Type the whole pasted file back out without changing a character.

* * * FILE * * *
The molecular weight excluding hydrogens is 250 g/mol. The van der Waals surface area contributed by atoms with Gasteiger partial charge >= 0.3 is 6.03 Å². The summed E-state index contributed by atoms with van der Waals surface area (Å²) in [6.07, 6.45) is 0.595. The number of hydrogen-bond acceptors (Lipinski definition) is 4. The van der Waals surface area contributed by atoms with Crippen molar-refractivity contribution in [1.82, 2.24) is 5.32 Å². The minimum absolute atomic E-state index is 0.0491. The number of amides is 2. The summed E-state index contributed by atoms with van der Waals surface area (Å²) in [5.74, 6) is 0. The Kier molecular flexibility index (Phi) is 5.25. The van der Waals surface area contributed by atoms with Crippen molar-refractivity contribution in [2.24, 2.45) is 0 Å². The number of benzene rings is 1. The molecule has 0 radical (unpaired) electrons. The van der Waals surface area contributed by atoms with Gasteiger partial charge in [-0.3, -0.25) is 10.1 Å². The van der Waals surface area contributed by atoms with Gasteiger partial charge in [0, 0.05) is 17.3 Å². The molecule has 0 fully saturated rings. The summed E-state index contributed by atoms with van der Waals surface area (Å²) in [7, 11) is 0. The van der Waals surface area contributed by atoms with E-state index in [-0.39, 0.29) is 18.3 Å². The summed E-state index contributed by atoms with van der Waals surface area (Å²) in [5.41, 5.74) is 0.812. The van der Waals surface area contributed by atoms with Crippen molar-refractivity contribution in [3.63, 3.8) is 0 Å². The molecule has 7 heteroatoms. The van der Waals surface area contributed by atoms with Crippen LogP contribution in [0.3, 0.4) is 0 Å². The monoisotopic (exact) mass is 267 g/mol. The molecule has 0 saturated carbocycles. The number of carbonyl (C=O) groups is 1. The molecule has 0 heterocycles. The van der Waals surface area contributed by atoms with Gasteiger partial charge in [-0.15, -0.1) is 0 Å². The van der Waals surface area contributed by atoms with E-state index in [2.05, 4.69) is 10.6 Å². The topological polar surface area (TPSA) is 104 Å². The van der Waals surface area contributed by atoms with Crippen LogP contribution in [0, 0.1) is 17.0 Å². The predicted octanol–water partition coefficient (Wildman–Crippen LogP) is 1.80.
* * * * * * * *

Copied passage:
The molecular weight excluding hydrogens is 250 g/mol. The van der Waals surface area contributed by atoms with Gasteiger partial charge >= 0.3 is 6.03 Å². The summed E-state index contributed by atoms with van der Waals surface area (Å²) in [6.07, 6.45) is 0.595. The number of hydrogen-bond acceptors (Lipinski definition) is 4. The van der Waals surface area contributed by atoms with Crippen molar-refractivity contribution in [1.82, 2.24) is 5.32 Å². The minimum absolute atomic E-state index is 0.0491. The number of amides is 2. The summed E-state index contributed by atoms with van der Waals surface area (Å²) in [5.74, 6) is 0. The Kier molecular flexibility index (Phi) is 5.25. The van der Waals surface area contributed by atoms with Crippen molar-refractivity contribution in [2.24, 2.45) is 0 Å². The number of benzene rings is 1. The molecule has 0 radical (unpaired) electrons. The van der Waals surface area contributed by atoms with Gasteiger partial charge in [-0.3, -0.25) is 10.1 Å². The van der Waals surface area contributed by atoms with Gasteiger partial charge in [0, 0.05) is 17.3 Å². The molecule has 0 fully saturated rings. The summed E-state index contributed by atoms with van der Waals surface area (Å²) in [7, 11) is 0. The van der Waals surface area contributed by atoms with E-state index in [-0.39, 0.29) is 18.3 Å². The summed E-state index contributed by atoms with van der Waals surface area (Å²) in [5.41, 5.74) is 0.812. The van der Waals surface area contributed by atoms with Crippen molar-refractivity contribution in [3.63, 3.8) is 0 Å². The molecule has 7 heteroatoms. The van der Waals surface area contributed by atoms with Crippen LogP contribution in [0.3, 0.4) is 0 Å². The monoisotopic (exact) mass is 267 g/mol. The molecule has 0 saturated carbocycles. The number of carbonyl (C=O) groups is 1. The molecule has 0 heterocycles. The van der Waals surface area contributed by atoms with Gasteiger partial charge in [-0.15, -0.1) is 0 Å². The van der Waals surface area contributed by atoms with E-state index in [2.05, 4.69) is 10.6 Å². The topological polar surface area (TPSA) is 104 Å². The van der Waals surface area contributed by atoms with Crippen LogP contribution in [0, 0.1) is 17.0 Å². The predicted octanol–water partition coefficient (Wildman–Crippen LogP) is 1.80.